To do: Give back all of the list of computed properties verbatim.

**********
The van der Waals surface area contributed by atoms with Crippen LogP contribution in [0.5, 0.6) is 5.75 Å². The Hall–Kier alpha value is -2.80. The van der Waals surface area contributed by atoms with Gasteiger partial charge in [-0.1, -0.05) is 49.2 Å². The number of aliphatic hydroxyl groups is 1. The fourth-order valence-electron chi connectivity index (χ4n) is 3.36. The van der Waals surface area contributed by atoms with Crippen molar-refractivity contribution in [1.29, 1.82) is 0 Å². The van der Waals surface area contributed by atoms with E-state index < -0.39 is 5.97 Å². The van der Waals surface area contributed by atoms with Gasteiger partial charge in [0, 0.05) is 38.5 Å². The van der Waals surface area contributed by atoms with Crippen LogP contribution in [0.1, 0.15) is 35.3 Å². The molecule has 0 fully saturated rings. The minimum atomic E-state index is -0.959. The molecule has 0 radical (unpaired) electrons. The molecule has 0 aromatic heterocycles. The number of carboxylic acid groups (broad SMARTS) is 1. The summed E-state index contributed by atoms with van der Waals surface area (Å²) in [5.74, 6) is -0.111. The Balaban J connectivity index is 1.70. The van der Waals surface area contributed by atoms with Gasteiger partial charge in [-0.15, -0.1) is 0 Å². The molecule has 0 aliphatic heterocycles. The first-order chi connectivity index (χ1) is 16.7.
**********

The van der Waals surface area contributed by atoms with Crippen LogP contribution in [0.5, 0.6) is 5.75 Å². The Hall–Kier alpha value is -2.80. The van der Waals surface area contributed by atoms with Gasteiger partial charge in [-0.1, -0.05) is 49.2 Å². The number of aliphatic hydroxyl groups is 1. The fourth-order valence-electron chi connectivity index (χ4n) is 3.36. The van der Waals surface area contributed by atoms with Crippen molar-refractivity contribution in [1.29, 1.82) is 0 Å². The van der Waals surface area contributed by atoms with E-state index < -0.39 is 5.97 Å². The van der Waals surface area contributed by atoms with Gasteiger partial charge in [0, 0.05) is 38.5 Å². The van der Waals surface area contributed by atoms with Crippen LogP contribution in [0.1, 0.15) is 35.3 Å². The molecule has 0 fully saturated rings. The minimum atomic E-state index is -0.959. The molecule has 0 radical (unpaired) electrons. The molecule has 0 aromatic heterocycles. The number of carboxylic acid groups (broad SMARTS) is 1. The summed E-state index contributed by atoms with van der Waals surface area (Å²) in [5.74, 6) is -0.111. The Balaban J connectivity index is 1.70. The van der Waals surface area contributed by atoms with Gasteiger partial charge in [-0.15, -0.1) is 0 Å². The molecule has 0 aliphatic heterocycles. The first-order chi connectivity index (χ1) is 16.7.